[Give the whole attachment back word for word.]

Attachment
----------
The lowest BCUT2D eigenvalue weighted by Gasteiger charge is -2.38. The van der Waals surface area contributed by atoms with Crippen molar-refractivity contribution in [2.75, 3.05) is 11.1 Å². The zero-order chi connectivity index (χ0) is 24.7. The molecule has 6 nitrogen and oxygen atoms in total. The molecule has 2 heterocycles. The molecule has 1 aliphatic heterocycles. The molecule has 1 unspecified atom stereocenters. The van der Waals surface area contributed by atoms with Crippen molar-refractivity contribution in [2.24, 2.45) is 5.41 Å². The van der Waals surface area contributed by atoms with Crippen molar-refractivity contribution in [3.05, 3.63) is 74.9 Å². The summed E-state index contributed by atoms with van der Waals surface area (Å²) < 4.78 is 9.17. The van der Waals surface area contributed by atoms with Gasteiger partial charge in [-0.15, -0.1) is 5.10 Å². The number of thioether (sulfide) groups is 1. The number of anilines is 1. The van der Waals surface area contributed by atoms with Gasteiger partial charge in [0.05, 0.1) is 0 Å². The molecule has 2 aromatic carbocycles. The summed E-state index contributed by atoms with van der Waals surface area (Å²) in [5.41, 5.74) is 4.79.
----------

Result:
The lowest BCUT2D eigenvalue weighted by Gasteiger charge is -2.38. The van der Waals surface area contributed by atoms with Crippen molar-refractivity contribution in [2.75, 3.05) is 11.1 Å². The zero-order chi connectivity index (χ0) is 24.7. The molecule has 6 nitrogen and oxygen atoms in total. The molecule has 2 heterocycles. The molecule has 1 aliphatic heterocycles. The molecule has 1 unspecified atom stereocenters. The van der Waals surface area contributed by atoms with Crippen molar-refractivity contribution in [2.24, 2.45) is 5.41 Å². The van der Waals surface area contributed by atoms with Crippen molar-refractivity contribution in [3.05, 3.63) is 74.9 Å². The summed E-state index contributed by atoms with van der Waals surface area (Å²) < 4.78 is 9.17. The van der Waals surface area contributed by atoms with Gasteiger partial charge in [-0.15, -0.1) is 5.10 Å². The number of thioether (sulfide) groups is 1. The number of anilines is 1. The van der Waals surface area contributed by atoms with Gasteiger partial charge in [0.05, 0.1) is 0 Å². The molecule has 2 aromatic carbocycles. The summed E-state index contributed by atoms with van der Waals surface area (Å²) in [5.41, 5.74) is 4.79.